In the present embodiment, each of the GMR sensors generates 16 bits of information. Because there are 25 sensors per image, the data files are 50 bytes (25 sensors×16 bits per sensor). In this embodiment, each image of a detected metallic object is comprised of an average of 1000 readouts of the full array of GMR sensors during a 10-second period (i.e. an acquisition rate of 100 Hz). Although such an acquisition rate is used in the present embodiment, the present invention is also well suited to the use of various faster or slower acquisition rates such as, for example, 10 kHz. The acquired data files are then processed by electronics portion 204 of FIG. 2, and the image of the detected metallic object is displayed by display unit 206 also of FIG. 2. In another embodiment of the present invention, the GMR sensors subject the buried metallic object to a rotating alternating-current magnetic field created by two orthogonal sets of coils. In such an embodiment, the pulsed magnetic field eliminates possible confusion created by different remnant states of buried or otherwise obscured metallic objects. Also, the rotating applied magnetic field permits detection of non-magnetic metallic objects.

Additionally, in the present invention, a background signal can be measured before attempting to locate a particular metallic object. The background signal is stored and then subtracted from subsequent measurements. In so doing, an image of a buried or obscured metallic object can be obtained even in strongly magnetic environments (e.g. a magnetic environment having a magnetic field of about fifteen times the earth's magnetic field). Hence, the array-based detector of the present invention is usable with magnetic soils such as those found on the former naval bombing range on the Hawaiian island of Kahoolawe. Additionally, known structures such as, for example, re-bar in a concrete floor, can essentially be subtracted from an image using the present invention. Thus, a specific buried or obscured metallic object can be located and distinguished from other buried or obscured metallic objects using the present invention.

With reference next to FIG. 8, another embodiment of the present invention is shown. In the present embodiment, the present invention provides a portable three-dimensional imaging metallic object detector utilizing three orthogonally disposed arrays 802a, 802b, 802c of GMR sensors. By arranging the three arrays 802a, 802b, and 802c in an orthogonal manner as shown, the present embodiment is able to generate a three-dimensional image of a buried or otherwise obscured object. The embodiment shown in FIG. 8 is comprised of a three-part orthogonally arranged sensor assembly 802a, 802b, and 802c an electronics portion 804, and a display unit 806. Each of components 802, 804, and 806, are coupled to a supporting unit 808. Although such an embodiment of the present invention is depicted in FIG. 2, it will be understood that the present invention is well suited to numerous other physical configurations and/or designs. Such various other configurations include, but are not limited to, having the electronics portion located in a back pack, having a hand-held display unit, having the detector system mounted on rollers, and the like. Thus, the present invention is well suited to various physical manifestations which are not explicitly shown for purposes of clarity.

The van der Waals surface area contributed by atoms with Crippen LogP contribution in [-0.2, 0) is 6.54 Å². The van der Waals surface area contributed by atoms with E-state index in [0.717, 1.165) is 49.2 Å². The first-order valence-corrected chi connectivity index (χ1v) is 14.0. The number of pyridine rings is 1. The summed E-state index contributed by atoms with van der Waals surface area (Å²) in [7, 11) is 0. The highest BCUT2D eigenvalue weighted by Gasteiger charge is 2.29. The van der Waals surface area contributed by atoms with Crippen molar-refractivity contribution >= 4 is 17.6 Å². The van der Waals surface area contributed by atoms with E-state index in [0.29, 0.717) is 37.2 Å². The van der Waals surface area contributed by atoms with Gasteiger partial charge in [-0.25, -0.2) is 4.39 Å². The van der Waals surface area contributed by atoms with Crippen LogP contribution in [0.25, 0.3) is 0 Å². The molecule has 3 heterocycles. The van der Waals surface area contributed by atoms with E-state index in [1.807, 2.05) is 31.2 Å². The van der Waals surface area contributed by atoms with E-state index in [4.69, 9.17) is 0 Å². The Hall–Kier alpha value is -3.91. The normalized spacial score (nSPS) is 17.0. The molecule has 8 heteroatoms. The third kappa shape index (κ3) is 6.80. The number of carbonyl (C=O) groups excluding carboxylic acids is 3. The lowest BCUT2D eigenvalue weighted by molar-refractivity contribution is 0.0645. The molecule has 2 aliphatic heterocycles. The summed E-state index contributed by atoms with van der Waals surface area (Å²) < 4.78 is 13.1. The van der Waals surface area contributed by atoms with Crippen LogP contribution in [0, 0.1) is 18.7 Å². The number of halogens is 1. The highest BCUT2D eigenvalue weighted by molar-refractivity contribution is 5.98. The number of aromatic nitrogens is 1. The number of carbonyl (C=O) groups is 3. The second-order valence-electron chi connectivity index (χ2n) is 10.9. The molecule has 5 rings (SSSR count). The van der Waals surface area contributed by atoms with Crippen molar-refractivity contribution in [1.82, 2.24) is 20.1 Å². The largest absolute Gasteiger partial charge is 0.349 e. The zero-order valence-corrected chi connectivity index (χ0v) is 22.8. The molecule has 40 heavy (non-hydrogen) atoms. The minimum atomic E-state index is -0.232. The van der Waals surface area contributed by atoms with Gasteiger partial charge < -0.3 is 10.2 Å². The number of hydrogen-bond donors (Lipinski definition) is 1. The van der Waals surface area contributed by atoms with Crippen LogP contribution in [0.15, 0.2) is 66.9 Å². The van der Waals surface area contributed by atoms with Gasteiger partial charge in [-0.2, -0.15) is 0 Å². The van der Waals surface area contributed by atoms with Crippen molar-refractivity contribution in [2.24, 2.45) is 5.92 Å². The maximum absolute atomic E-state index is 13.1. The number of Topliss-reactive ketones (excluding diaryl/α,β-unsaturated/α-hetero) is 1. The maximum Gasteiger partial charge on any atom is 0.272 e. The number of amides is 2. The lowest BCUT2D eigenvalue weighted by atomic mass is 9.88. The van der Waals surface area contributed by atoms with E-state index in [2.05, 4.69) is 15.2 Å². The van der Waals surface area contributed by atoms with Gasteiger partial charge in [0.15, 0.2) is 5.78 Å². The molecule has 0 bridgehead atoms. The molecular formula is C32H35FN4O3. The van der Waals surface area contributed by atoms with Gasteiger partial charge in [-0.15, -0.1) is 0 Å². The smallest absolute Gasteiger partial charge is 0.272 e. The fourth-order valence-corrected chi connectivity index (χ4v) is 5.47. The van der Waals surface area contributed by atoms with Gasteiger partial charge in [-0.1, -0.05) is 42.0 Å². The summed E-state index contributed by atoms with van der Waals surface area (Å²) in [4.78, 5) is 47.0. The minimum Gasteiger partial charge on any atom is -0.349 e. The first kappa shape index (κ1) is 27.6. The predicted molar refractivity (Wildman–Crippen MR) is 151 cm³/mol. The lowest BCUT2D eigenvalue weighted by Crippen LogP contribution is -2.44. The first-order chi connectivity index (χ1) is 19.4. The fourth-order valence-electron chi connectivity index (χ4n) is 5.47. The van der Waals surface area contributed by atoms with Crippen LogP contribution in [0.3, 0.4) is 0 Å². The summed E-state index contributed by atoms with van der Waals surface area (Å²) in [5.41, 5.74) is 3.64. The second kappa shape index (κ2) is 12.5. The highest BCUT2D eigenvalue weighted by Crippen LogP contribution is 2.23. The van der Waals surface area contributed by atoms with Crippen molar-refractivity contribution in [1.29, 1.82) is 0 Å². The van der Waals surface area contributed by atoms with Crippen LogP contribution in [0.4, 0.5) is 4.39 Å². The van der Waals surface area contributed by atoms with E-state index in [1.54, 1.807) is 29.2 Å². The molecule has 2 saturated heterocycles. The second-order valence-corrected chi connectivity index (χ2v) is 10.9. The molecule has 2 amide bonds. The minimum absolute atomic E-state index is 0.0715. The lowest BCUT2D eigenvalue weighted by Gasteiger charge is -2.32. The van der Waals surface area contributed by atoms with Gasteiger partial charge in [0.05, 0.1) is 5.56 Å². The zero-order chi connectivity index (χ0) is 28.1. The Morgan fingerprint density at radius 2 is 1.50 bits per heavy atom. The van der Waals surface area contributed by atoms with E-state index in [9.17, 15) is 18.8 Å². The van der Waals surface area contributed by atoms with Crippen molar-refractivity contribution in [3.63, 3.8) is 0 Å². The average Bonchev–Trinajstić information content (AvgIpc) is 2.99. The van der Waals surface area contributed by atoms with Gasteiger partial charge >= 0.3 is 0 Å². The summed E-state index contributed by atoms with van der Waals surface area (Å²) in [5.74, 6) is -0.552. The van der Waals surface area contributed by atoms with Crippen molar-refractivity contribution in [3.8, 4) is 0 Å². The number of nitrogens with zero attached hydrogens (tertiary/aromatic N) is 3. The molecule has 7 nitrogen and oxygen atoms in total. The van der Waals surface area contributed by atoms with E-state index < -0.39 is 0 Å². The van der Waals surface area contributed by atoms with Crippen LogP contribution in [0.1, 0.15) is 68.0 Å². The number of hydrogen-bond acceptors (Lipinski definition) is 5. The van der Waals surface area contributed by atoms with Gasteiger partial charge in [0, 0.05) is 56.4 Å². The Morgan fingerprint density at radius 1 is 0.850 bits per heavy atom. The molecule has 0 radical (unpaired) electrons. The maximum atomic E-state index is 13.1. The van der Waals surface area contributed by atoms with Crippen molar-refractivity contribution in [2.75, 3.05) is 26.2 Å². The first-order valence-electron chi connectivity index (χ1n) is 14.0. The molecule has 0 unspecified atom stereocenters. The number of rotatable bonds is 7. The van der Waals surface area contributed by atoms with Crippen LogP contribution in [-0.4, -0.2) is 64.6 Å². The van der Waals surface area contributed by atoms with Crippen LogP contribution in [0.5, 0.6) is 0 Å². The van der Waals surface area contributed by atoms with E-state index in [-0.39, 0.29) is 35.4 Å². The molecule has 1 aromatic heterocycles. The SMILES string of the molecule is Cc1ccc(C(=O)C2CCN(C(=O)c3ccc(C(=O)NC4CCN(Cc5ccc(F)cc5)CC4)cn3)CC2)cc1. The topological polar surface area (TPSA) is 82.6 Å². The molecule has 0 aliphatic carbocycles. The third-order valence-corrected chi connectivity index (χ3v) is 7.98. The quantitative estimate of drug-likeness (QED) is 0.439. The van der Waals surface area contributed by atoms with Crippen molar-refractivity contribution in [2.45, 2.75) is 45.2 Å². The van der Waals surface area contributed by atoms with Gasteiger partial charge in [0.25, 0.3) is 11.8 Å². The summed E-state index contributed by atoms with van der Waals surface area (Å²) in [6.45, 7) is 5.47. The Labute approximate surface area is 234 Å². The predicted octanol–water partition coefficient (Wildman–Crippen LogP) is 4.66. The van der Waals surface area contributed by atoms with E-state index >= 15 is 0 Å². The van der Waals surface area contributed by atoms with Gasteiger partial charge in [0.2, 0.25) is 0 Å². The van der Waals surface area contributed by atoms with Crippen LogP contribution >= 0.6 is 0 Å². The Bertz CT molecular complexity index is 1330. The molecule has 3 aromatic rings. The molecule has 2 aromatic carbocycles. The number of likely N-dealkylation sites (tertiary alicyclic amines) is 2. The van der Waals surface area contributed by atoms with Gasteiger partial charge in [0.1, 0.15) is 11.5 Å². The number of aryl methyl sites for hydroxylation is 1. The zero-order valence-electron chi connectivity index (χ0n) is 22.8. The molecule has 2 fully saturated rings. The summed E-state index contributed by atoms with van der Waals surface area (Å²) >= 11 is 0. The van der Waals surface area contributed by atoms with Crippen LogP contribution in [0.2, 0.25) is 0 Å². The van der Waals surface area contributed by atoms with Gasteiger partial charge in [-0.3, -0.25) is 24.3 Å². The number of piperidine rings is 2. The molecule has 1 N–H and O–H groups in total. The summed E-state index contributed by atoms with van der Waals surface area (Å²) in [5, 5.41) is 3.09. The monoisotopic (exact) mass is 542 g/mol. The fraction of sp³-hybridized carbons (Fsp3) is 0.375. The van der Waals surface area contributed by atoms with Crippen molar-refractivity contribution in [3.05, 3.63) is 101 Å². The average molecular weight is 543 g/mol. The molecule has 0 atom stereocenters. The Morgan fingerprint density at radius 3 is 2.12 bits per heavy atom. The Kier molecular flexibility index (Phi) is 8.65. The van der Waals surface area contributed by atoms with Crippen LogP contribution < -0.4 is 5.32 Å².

Thus, the present invention provides an efficient and accurate unexploded ordnance (UXO) detection system. The present invention further provides a UXO detection system which can produce an image of potential UXO objects and eliminate the occurrence of false positive detections; a UXO detection technology which can be readily employed in a portable detector; and a UXO detection technology which can function in the presence of magnetic environments such as magnetic soils. The present invention also provides an imaging metallic object detector for locating and displaying buried objects other than UXO.

The foregoing descriptions of specific embodiments of the present invention have been presented for purposes of illustration and description. They are not intended to be exhaustive or to limit the invention to the precise forms disclosed, and obviously many modifications and variations are possible in light of the above teaching. The embodiments were chosen and described in order to best explain the principles of the invention and its practical application, to thereby enable others skilled in the art to best utilize the invention and various embodiments with various modifications as are suited to the particular use contemplated. It is intended that the scope of the invention be defined by the claims appended hereto and their equivalents.

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Classifications
U.S. Classification324/326
International ClassificationG01R33/09, G01V3/08
Cooperative ClassificationG01V3/081, G01R33/093, B82Y25/00
European ClassificationB82Y25/00, G01R33/09B, G01V3/08B
Legal Events
DateCodeEventDescription
May 16, 1997ASAssignment
Owner name: CALIFORNIA, UNIVERSITY OF, REGENTS OF, THE, CALIFO
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Effective date: 19970516
Owner name: REGENTS OF THE UNIVERSITY OF CALIFORNIA, THE, CALI
Free format text: ASSIGNMENT OF ASSIGNORS INTEREST;ASSIGNOR:CHAIKEN, ALISON;REEL/FRAME:008565/0051
Effective date: 19970516
Feb 5, 1998ASAssignment
Owner name: ENERGY, UNITED STATES DEPARTMENT OF, DISTRICT OF C
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Effective date: 19970612
Apr 14, 2004REMIMaintenance fee reminder mailed
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May 6, 2004FPAYFee payment
Year of fee payment: 4
Apr 7, 2008REMIMaintenance fee reminder mailed
Jun 23, 2008ASAssignment
Owner name: LAWRENCE LIVERMORE NATIONAL SECURITY LLC, CALIFORN
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Effective date: 20080623
Sep 26, 2008LAPSLapse for failure to pay maintenance fees
Nov 18, 2008FPExpired due to failure to pay maintenance fee
Effective date: 20080926